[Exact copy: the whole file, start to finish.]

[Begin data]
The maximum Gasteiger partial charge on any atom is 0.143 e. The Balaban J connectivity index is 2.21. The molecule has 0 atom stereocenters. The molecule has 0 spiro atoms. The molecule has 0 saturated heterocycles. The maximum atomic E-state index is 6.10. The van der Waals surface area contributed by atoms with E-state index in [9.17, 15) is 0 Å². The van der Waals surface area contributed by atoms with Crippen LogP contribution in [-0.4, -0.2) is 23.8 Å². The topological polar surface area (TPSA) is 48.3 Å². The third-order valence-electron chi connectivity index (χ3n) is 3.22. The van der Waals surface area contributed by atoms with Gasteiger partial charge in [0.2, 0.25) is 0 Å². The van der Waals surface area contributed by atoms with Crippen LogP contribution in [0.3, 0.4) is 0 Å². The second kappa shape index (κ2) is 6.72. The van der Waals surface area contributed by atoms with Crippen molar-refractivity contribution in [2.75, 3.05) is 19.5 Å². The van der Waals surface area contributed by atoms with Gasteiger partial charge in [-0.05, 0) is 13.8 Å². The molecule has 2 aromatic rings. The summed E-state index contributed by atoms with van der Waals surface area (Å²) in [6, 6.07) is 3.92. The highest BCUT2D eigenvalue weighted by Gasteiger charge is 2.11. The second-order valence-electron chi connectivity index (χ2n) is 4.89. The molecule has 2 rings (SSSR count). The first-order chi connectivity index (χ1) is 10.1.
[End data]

The maximum Gasteiger partial charge on any atom is 0.143 e. The Balaban J connectivity index is 2.21. The molecule has 0 atom stereocenters. The molecule has 0 spiro atoms. The molecule has 0 saturated heterocycles. The maximum atomic E-state index is 6.10. The van der Waals surface area contributed by atoms with E-state index in [9.17, 15) is 0 Å². The van der Waals surface area contributed by atoms with Crippen LogP contribution in [-0.4, -0.2) is 23.8 Å². The topological polar surface area (TPSA) is 48.3 Å². The third-order valence-electron chi connectivity index (χ3n) is 3.22. The van der Waals surface area contributed by atoms with Gasteiger partial charge in [0.2, 0.25) is 0 Å². The van der Waals surface area contributed by atoms with Crippen LogP contribution in [0.3, 0.4) is 0 Å². The second kappa shape index (κ2) is 6.72. The van der Waals surface area contributed by atoms with Crippen molar-refractivity contribution in [2.75, 3.05) is 19.5 Å². The van der Waals surface area contributed by atoms with Gasteiger partial charge in [-0.05, 0) is 13.8 Å². The molecule has 2 aromatic rings. The summed E-state index contributed by atoms with van der Waals surface area (Å²) in [6, 6.07) is 3.92. The highest BCUT2D eigenvalue weighted by Gasteiger charge is 2.11. The second-order valence-electron chi connectivity index (χ2n) is 4.89. The molecule has 2 rings (SSSR count). The first-order chi connectivity index (χ1) is 10.1.